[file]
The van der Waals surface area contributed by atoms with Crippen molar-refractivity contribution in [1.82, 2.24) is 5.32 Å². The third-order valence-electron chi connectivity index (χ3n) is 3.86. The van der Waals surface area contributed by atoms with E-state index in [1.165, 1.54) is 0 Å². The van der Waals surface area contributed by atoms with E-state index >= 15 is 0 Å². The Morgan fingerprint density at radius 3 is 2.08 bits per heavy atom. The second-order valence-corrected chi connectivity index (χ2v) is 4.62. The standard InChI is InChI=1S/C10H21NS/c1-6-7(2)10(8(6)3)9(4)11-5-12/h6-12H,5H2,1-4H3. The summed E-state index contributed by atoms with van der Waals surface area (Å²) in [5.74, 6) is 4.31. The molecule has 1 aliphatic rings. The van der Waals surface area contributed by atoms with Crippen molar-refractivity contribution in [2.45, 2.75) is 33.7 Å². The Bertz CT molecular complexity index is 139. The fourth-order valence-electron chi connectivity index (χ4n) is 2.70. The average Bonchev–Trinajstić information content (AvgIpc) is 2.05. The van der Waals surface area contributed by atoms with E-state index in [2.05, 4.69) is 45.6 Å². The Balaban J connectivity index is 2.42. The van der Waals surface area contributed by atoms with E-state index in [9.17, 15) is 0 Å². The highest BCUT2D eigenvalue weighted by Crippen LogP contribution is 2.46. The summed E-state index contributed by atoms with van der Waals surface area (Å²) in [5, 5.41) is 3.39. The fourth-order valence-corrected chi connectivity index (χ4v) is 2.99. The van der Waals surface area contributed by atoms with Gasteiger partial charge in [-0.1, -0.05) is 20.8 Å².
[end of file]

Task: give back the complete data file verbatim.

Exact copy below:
The van der Waals surface area contributed by atoms with Crippen molar-refractivity contribution in [1.82, 2.24) is 5.32 Å². The third-order valence-electron chi connectivity index (χ3n) is 3.86. The van der Waals surface area contributed by atoms with E-state index in [1.165, 1.54) is 0 Å². The van der Waals surface area contributed by atoms with E-state index >= 15 is 0 Å². The Morgan fingerprint density at radius 3 is 2.08 bits per heavy atom. The second-order valence-corrected chi connectivity index (χ2v) is 4.62. The standard InChI is InChI=1S/C10H21NS/c1-6-7(2)10(8(6)3)9(4)11-5-12/h6-12H,5H2,1-4H3. The summed E-state index contributed by atoms with van der Waals surface area (Å²) in [5.74, 6) is 4.31. The molecule has 1 aliphatic rings. The van der Waals surface area contributed by atoms with Crippen molar-refractivity contribution in [2.45, 2.75) is 33.7 Å². The Bertz CT molecular complexity index is 139. The fourth-order valence-electron chi connectivity index (χ4n) is 2.70. The average Bonchev–Trinajstić information content (AvgIpc) is 2.05. The van der Waals surface area contributed by atoms with E-state index in [2.05, 4.69) is 45.6 Å². The Balaban J connectivity index is 2.42. The van der Waals surface area contributed by atoms with E-state index in [9.17, 15) is 0 Å². The highest BCUT2D eigenvalue weighted by Crippen LogP contribution is 2.46. The summed E-state index contributed by atoms with van der Waals surface area (Å²) in [5, 5.41) is 3.39. The fourth-order valence-corrected chi connectivity index (χ4v) is 2.99. The van der Waals surface area contributed by atoms with Gasteiger partial charge in [-0.1, -0.05) is 20.8 Å².